Class V Management with a Wellhead/Shallow Aquifer Protection Area
Executive Summary

A cooperative demonstration project between the United States Environmental Protection Agency (EPA) and the East Dakota Water Development District (EDWDD) was initiated in the Brookings, South Dakota area in July 1990. The purpose of the project was to formulate effective regulation of shallow Class V injection wells through integration with other groundwater protection programs. The project was preceded by (1) EPA conducting a mail inventory and fluid sampling of potential Class V facilities in the area, (2) intensive study of the vulnerable shallow groundwater resources of the Big Sioux Aquifer and (3) strong local efforts to protect these resources.
The mail inventory and field inspections identified 15 Class V wells, primarily facilities servicing internal combustion engines and other businesses disposing of their wastes through septic systems. Analyses from three of four samples wells showed some constituents exceeding maximum contaminant levels for drinking water.

EDWDD established a federal, state, and local task force to guide the project. EDWDD integrated Class V well control with local groundwater protection ordinances, a public water supply vulnerability assessment program and local emergency response/hazardous materials programs. Potential contamination sources other than Class V wells identified in the area are abandoned rural domestic wells, livestock feeding areas and irrigation systems. A U.S. Department of Agriculture water quality demonstration project was initiated to help reduce contamination from these sources.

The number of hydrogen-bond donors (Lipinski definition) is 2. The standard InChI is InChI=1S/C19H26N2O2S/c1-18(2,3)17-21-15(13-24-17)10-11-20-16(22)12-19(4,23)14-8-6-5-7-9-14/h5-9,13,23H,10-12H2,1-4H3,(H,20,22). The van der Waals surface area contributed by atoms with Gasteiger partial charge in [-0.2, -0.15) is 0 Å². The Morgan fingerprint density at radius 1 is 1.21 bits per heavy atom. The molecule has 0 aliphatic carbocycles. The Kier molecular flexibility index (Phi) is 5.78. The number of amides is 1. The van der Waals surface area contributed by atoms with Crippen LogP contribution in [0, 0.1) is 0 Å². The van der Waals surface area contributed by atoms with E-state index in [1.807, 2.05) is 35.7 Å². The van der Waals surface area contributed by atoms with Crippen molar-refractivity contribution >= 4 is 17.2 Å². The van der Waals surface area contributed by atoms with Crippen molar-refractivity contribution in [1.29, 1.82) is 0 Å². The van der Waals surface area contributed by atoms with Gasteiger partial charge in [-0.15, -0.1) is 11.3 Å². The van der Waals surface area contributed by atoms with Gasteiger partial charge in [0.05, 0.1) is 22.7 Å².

In March 1992, EDWDD advised operators of twelve facilities with priority types of identified Class V wells they should begin examining closure options because closure of these wells had become an EPA priority. Seven specific closure options were suggested. Most of these facilities began talking positive steps to close (eliminate) their Class V wells.

A project video was developed to extend project benefits to other areas. South Dakota Nonpoint Source officials decided to use the video as part of an educational program focusing on community sources of nonpoint source contamination. This video is available at the EDWDD office in Brookings.